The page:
Last but not least are the super heavy enemies. They are the biggest threats in each encounter. The Barons of Hell are essentially super duper Hell Knights. They are extremely tanky, so even though they are an extreme threat, they are still very low on your priority list because they take significant commitment to kill but aren’t good at directly damaging you. By the time they’re introduced, you are already used to moving around the arena a lot, and their aggression would never let you stay in the same place.. The Tyrant/Cyberdemon is another tanky enemy, but instead of focusing on chasing you down, it is a slow ranged powerhouse. If you are not careful, you could very easily die to its laser attack or the artillery shots. However, he has one glaring weakness - his attacks are also slow. This allows you to very easily dodge those attacks, but there is an even more important aspect to his attacks - monster infighting. Because of his slow attacks and inaccuracy, he is extremely hazardous not only to you, but to other demons as well. This could lead to much more interesting usage of the Tyrant, than dispatching him when you can. The Doom Hunter, who is originally a boss, is one of the best enemies in the game. He has 2 phases, one is more tanky with a shield, which could influence your weapon choice, and the other phase is mobile, but easy to kill. He could also deal significant damage covering both close and long range, and his general mobility keeps him a threat all the time. He doesn’t have a main goal as most other enemies and is instead an all around enemy. Because of that he would never take all your attention to fight him and also that he can play any role allows him to synchronize with all the rest of the enemies. The Archvile takes the place of the Summoner from the previous game, but is way tankier. It also presents a bigger threat since instead of just spawning fodder it can also spawn buffed Heavy demons in large numbers and even other Super Heavy Demons. This makes them the enemies with the highest priority. There are no more Super Heavy Demons.
The Doomslayer in this game is way stronger than his 2016 counterpart. On top of having a rechargeable chainsaw and a way to gain armour from enemies, the movement abilities of the Doomslayer have gone through the roof. Even though the movement speed of Doomslayer is slightly lower than before, being able to dash more than compensate for that. You would be flying through the map like a mad man, especially with well time dashes. Not only that but this brings a new form of dodging outside of circle strafing and baiting attacks to make dealing with enemies more interesting. The grapple hook on the SSG also makes the movement incredibly fast in the game. It allows for making a super jump, by using any enemy, which is essential for the vertical movement. Though some more skilled use (and the air control rune), it could also be used to gather a lot of momentum quickly. The game also offers a lot of bounce pads and money bars, giving you even more ways to traverse the arena. On top of that the current version of the Ballista boost (formerly the Gauss boost ) allows you to preserve momentum even after a double jump, allowing for way more lateral movement. This with the vertical height you can gain, would allow you to clear any arena in 1 Ballista boost.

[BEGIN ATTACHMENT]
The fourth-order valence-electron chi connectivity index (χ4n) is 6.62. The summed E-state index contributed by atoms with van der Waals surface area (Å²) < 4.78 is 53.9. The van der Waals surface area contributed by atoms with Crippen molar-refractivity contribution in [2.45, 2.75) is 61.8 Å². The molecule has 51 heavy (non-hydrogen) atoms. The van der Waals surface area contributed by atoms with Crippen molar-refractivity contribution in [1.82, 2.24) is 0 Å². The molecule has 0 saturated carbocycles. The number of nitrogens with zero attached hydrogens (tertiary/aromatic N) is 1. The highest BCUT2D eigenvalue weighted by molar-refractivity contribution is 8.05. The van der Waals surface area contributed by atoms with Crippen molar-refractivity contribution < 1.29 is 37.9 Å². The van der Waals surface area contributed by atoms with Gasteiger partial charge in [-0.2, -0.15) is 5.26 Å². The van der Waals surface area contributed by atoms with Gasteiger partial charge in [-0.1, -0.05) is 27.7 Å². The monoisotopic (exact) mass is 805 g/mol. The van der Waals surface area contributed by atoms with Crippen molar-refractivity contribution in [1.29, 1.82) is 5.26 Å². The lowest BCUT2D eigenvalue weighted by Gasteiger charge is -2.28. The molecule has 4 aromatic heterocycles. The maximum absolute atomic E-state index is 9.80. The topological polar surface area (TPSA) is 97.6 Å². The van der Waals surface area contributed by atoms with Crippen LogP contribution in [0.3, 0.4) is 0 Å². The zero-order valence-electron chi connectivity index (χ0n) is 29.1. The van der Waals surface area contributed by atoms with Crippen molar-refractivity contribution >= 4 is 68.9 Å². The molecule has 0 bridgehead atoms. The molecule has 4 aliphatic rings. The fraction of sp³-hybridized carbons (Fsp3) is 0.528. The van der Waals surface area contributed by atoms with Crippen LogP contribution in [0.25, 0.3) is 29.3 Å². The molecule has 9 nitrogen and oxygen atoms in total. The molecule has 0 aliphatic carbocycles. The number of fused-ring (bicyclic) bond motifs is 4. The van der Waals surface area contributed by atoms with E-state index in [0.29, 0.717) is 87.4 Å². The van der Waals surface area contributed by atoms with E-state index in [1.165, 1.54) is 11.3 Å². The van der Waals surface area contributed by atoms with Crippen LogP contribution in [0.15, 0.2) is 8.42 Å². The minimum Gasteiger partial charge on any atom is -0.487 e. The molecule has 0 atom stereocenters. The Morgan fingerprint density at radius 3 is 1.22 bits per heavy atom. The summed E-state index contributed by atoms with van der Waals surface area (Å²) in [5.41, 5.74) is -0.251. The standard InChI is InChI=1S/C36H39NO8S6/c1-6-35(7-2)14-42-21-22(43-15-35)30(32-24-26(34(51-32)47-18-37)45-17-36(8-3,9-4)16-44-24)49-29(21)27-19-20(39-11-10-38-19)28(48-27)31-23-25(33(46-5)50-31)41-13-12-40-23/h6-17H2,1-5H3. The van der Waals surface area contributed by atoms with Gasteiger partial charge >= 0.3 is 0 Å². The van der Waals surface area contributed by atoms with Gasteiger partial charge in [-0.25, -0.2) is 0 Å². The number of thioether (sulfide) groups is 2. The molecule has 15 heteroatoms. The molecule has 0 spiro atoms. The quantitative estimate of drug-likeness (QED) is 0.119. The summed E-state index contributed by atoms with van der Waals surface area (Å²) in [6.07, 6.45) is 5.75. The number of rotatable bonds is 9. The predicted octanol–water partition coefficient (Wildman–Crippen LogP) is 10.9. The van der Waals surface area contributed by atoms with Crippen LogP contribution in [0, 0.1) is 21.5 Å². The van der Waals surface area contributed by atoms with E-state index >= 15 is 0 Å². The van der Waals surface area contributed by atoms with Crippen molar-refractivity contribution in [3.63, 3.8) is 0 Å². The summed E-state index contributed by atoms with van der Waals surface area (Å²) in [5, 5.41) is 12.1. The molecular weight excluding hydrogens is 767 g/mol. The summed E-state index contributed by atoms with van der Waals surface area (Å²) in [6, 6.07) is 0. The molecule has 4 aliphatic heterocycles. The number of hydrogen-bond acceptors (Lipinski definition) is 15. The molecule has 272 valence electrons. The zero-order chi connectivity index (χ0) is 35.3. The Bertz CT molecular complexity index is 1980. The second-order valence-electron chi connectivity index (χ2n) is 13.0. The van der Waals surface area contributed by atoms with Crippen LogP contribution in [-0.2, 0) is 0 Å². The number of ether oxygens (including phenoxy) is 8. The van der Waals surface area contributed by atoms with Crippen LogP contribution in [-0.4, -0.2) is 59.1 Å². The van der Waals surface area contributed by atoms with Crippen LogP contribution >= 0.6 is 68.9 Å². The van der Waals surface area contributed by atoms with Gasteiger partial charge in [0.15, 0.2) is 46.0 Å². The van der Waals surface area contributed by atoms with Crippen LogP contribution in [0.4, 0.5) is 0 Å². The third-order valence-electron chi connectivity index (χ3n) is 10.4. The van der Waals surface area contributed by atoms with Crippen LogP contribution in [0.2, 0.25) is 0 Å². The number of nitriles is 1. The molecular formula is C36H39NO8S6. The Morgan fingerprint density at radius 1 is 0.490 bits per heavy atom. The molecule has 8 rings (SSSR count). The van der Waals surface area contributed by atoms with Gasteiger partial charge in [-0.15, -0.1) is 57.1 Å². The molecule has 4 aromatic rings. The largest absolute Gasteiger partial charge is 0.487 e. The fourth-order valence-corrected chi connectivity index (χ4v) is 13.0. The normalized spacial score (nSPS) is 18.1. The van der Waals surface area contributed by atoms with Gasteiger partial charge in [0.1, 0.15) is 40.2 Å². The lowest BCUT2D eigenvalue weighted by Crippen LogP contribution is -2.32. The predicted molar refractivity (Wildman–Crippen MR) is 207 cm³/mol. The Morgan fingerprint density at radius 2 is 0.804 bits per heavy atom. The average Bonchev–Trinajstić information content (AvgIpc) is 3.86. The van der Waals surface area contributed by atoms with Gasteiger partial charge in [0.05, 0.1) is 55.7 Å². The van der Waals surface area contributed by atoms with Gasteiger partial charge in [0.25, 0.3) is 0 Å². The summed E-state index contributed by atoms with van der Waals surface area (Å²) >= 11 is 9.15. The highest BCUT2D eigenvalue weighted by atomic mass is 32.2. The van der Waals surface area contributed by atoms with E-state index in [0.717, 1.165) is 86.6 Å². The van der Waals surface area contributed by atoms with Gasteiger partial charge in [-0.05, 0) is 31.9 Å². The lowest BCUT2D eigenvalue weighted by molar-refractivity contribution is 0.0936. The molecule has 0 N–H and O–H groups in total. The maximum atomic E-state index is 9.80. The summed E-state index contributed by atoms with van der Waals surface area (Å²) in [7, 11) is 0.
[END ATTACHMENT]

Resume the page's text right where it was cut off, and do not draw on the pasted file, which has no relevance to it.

Another important aspect is the arsenal of the Doomslayer himself. The starting shotgun quickly loses its usefulness after the start of the game. Later on it can still be used to kill fodder enemies quickly, but as we established that isn’t really a good choice most of the time. However it can still be used to get enemies into glory kill state instead of outright killing them. The only other usage is for the sticky grenades against the Cacos and against some other weak spots. Sadly it lacks the damage to be useful for anything else in either variation (the automatic variation is completely useless after the early game). The rifle on the other hand has become a stronger weapon both for its primary fire and also for its Sniper mode. Not only is the Sniper mode good for dealing with weak points, it also deals considerable damage, so it is a good choice in combination with reload canceling for long range DPS. The Plasma rifle is another good weapon for continuous DPS, however it is overshadowed by other weapons when they are used with the reload canceling ability. It is effective at dealing with fodder, but that isn’t really something you should be thinking about. The biggest use of it is actually the microwave variation, as it allows you to crowd control all the demons with carefully calculated damage on a single enemy (if you damage the enemy just enough for it to be close to death and to not enter the glory kill state you can almost instantly blow it up with the microwave). It can also be used to quickly stun any enemy with just a momentary beam, which could open up the defense of some enemies like the Mancubi, letting you get close to quickly kill them, without them using their AoE attack. The Rockets are an essential weapon of your arsenal. They are one of the main weapons you can use to maximize your DPS thought reload canceling. The lock-on mod is also great for dealing good amounts of damage and dealing with more dangerous mobile enemies quickly. The self-detonate on the other hand is important for its ability to stun demons. The SSG is the other heavy damage dealer of your arsenal, and it is extremely sensitive to range. In midrange it is already really weak, but at point blank is the most devastating weapon in your arsenal. The Ballista is the other DPS weapon you should use. What is good about it is that you can use it at ANY range, making both a good pick for reload canceling on long range, mid range and close range. It is also strong against flying enemies, and it has the mobility option we talked about in the previous paragraph. Last but not least is the chaingun - it can quickly shred enemies, and more importantly stun chasing enemies like the knights and the Baron. The effective usage of your arsenal is obviously thought switching between weapons to cancel the reload, and also it is about managing the stun on tankier enemies you try to combo to death. This could be done through a grenade (which you can shoot while shooting a weapon), the remote detonate, the microwave tap or explosion, a glory punch (boosted punch, which recharges from glory kills), or shooting a weak point. By chaining those stuns together you can be close to an enemy to maximize your DPS without getting damaged yourself. However one important thing about those ways to stun an enemy is that they involve AoE damage (except the weak points and the microwave tap). This would lead to killing off fodder enemies, which could be a damaging decision to you in the long run.